Dutch Safety Board Publishes Reports on MH17 Downing

"The investigation was not concerned with question of blame or liability. Answering those question is a matter for the criminal investigation," according to the board.

The Dutch Safety Board on Oct. 13 is publishing its reports on the July 17, 2014, crash of flight MH17 in Ukraine, killing all 298 people aboard the aircraft, including 193 Dutch citizens. The preliminary findings say the plane was struck by "high-energy objects from outside the aircraft," which many interpret to mean a surface-to-air missile brought the plane down. But the reports do not assign responsibility: "The investigation was not concerned with question of blame or liability. Answering those question is a matter for the criminal investigation," according to the board.

According to a timeline posted by the board, relatives of those who died in the crash will first be informed of the investigation's results at 11 a.m. local time by Tjibbe Joustra, chairman of the Dutch Safety Board, in The Hague. He will present the results to the media at 1:15 p.m. at Gilze-Rijen air base, and the reports (available in English and Dutch) will then be posted, along with a video animation from the board that explains the findings and conclusions of the investigation. Joustra is scheduled to make a presentation at 4 p.m. in a closed meeting with the Dutch House of Representatives.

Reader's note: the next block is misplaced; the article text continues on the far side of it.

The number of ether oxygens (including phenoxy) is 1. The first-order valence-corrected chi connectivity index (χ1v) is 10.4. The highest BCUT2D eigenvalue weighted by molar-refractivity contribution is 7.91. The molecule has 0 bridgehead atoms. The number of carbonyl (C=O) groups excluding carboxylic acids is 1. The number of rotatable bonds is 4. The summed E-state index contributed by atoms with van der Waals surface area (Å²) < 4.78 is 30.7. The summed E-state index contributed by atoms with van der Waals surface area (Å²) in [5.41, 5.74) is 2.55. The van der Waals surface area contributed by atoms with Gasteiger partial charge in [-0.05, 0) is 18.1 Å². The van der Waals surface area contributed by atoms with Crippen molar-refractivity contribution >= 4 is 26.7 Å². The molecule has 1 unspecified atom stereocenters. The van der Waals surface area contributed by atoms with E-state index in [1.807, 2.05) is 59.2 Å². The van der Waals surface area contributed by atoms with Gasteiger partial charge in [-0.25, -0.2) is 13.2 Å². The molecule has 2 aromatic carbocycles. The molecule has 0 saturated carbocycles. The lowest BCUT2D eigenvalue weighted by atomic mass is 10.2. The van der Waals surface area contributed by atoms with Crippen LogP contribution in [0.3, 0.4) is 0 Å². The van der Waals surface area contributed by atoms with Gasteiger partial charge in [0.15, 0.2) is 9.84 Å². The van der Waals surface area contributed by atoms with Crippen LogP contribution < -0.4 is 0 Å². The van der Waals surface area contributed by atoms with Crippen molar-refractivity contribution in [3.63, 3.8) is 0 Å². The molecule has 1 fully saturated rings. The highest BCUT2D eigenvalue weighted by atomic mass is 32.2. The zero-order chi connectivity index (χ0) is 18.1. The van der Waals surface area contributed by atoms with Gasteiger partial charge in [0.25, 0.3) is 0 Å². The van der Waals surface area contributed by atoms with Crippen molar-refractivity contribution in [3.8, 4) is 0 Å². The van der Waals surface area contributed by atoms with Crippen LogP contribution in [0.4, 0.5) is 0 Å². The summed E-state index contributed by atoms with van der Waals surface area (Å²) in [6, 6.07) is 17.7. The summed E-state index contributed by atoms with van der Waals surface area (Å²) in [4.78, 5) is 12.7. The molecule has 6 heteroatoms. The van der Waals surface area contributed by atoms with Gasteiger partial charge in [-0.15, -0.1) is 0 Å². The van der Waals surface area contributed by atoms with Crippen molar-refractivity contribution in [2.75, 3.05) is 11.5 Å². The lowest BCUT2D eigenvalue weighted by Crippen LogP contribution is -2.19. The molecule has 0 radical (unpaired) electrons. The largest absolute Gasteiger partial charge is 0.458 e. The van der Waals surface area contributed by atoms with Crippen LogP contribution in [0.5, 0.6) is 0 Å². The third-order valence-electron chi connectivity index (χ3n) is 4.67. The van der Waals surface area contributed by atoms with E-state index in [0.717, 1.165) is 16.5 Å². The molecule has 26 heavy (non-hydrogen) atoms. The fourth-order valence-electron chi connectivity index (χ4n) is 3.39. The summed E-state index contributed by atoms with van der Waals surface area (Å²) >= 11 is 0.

The reports focus on four themes: the causes of the crash, the issue of flying over conflict areas, why Dutch surviving relatives had to wait for two to four days for confirmation from the Dutch authorities that their loved ones had been on the plane, and to what extent the occupants of flight MH17 consciously experienced the crash.

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